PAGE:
The stage of melanoma depends on the thickness of the tumor, whether cancer has spread to lymph nodes or other parts of the body, and other factors.
To find out the stage of melanoma, the tumor is completely removed and nearby lymph nodes are checked for signs of cancer. The stage of the cancer is used to determine which treatment is best. Check with your doctor to find out which stage of cancer you have.
The stage of melanoma depends on the following:
- The thickness of the tumor. The thickness of the tumor is measured from the surface of the skin to the deepest part of the tumor.
- Whether the tumor is ulcerated (has broken through the skin).
- Whether cancer is found in lymph nodes by a physical exam, imaging tests, or a sentinel lymph node biopsy.
- Whether the lymph nodes are matted (joined together).
- Whether there are:
- Satellite tumors: Small groups of tumor cells that have spread within 2 centimeters of the primary tumor.
- Microsatellite tumors: Small groups of tumor cells that have spread to an area right beside or below the primary tumor.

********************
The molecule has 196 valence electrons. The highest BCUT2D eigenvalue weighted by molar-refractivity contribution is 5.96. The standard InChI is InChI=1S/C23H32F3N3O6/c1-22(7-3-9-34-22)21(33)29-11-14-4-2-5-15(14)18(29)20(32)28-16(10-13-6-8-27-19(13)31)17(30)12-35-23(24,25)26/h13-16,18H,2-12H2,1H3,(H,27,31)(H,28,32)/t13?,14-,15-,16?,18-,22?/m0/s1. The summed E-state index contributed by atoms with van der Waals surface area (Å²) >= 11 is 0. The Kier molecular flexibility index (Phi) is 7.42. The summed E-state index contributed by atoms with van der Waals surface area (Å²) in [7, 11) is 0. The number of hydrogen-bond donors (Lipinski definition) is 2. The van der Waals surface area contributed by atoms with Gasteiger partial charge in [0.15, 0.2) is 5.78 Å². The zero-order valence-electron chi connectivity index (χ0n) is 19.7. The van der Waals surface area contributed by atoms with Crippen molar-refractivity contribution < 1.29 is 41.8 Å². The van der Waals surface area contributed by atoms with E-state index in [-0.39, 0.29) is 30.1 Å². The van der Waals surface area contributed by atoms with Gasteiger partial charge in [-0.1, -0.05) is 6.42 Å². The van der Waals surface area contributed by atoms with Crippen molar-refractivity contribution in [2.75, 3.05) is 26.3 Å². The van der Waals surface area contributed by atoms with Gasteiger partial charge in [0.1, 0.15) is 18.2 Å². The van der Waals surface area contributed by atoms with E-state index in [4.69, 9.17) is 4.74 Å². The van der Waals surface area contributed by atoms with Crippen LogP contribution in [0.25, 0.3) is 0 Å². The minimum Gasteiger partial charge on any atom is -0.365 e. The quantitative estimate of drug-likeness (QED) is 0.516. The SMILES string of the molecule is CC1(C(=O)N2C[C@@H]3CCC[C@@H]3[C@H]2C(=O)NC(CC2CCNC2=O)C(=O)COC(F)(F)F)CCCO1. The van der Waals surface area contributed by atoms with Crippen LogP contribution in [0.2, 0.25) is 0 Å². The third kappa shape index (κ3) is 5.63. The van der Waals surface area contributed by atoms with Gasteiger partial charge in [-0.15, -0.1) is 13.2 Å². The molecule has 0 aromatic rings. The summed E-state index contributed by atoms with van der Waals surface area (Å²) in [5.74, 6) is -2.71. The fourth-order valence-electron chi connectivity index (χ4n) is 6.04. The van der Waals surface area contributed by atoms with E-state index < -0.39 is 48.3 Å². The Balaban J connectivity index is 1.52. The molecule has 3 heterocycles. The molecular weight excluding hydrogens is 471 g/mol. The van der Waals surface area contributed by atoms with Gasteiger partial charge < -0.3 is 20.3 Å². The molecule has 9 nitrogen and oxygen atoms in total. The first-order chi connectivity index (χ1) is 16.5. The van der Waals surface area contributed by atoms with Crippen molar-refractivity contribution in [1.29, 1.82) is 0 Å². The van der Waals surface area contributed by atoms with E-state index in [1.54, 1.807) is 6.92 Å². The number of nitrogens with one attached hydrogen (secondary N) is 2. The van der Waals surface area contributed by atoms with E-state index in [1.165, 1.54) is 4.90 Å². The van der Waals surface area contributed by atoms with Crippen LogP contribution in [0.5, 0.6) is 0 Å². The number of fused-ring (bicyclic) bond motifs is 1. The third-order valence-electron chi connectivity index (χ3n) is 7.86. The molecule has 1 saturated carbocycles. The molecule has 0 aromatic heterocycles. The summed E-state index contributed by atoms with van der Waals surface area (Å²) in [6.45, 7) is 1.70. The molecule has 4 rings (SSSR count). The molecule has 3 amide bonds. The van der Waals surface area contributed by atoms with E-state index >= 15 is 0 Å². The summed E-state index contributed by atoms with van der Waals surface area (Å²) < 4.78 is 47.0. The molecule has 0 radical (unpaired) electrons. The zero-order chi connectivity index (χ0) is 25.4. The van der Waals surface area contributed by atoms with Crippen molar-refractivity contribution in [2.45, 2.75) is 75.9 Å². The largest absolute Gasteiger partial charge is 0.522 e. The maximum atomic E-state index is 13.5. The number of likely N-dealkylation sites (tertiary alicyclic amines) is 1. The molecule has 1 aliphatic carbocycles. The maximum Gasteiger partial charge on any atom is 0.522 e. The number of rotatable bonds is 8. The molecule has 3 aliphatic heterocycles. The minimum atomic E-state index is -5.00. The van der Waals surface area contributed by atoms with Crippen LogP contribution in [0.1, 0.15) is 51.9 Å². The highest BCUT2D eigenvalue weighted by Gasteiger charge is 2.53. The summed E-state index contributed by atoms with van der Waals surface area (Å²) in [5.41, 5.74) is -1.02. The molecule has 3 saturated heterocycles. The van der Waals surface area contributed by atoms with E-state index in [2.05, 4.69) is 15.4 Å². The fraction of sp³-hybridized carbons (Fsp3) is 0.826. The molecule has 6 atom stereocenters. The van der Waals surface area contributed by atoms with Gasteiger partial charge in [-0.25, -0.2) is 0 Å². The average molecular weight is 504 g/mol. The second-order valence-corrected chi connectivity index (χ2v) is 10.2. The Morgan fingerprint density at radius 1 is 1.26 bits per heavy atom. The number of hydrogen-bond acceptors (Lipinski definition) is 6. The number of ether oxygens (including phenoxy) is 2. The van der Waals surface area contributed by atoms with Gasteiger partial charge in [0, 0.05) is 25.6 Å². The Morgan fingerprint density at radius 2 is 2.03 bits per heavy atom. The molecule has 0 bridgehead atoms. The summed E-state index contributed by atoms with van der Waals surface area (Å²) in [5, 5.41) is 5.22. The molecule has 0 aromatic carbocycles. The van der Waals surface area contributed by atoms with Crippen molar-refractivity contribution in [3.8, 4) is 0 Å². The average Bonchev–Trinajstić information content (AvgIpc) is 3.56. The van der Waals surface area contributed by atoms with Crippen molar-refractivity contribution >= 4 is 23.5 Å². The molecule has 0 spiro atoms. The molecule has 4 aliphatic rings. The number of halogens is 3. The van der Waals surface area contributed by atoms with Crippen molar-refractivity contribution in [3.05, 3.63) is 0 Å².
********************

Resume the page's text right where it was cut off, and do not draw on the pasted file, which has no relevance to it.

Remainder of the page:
- In-transit metastases: Tumors that have spread to lymph vessels in the skin more than 2 centimeters away from the primary tumor, but not to the lymph nodes.
- Whether the cancer has spread to other parts of the body, such as the lung, liver, brain, soft tissue (including muscle), gastrointestinal tract, and/or distant lymph nodes. Cancer may have spread to places in the skin far away from where it first formed.
Staging is the term oncologists use to define where skin cancer is located and how much it has spread. Once the stage of skin cancer is determined, your physician can recommend a particular course of treatment.
Most cancer teams use the system developed by the American Joint Committee on Cancer, known as the TNM staging system.
T = Tumor: Where is the primary tumor and how large is it?
N = Nodes: Has the tumor spread to nearby lymph nodes?
M = Metastasis: Has cancer spread to other parts of the body?
For each letter, there are five numbered stages, from 0 to 4, depending on how much the cancer has spread. The lower the number, the more the cancer cells look like normal cells and the easier they are to treat and cure. A higher number means it has spread more deeply.
The place where cancer originates is called the primary site. Cancer can spread from the primary site to other parts of the body. It's important to understand that even if skin cancer is found in other parts of your body, it's still considered skin cancer. For instance, if colon cancer has spread to the liver, it's called metastatic colon cancer, not liver cancer.
Be sure to talk to your physician about your particular stage of cancer and how that will impact your treatment.
For more information about the stages of skin cancer, please visit our Health Library.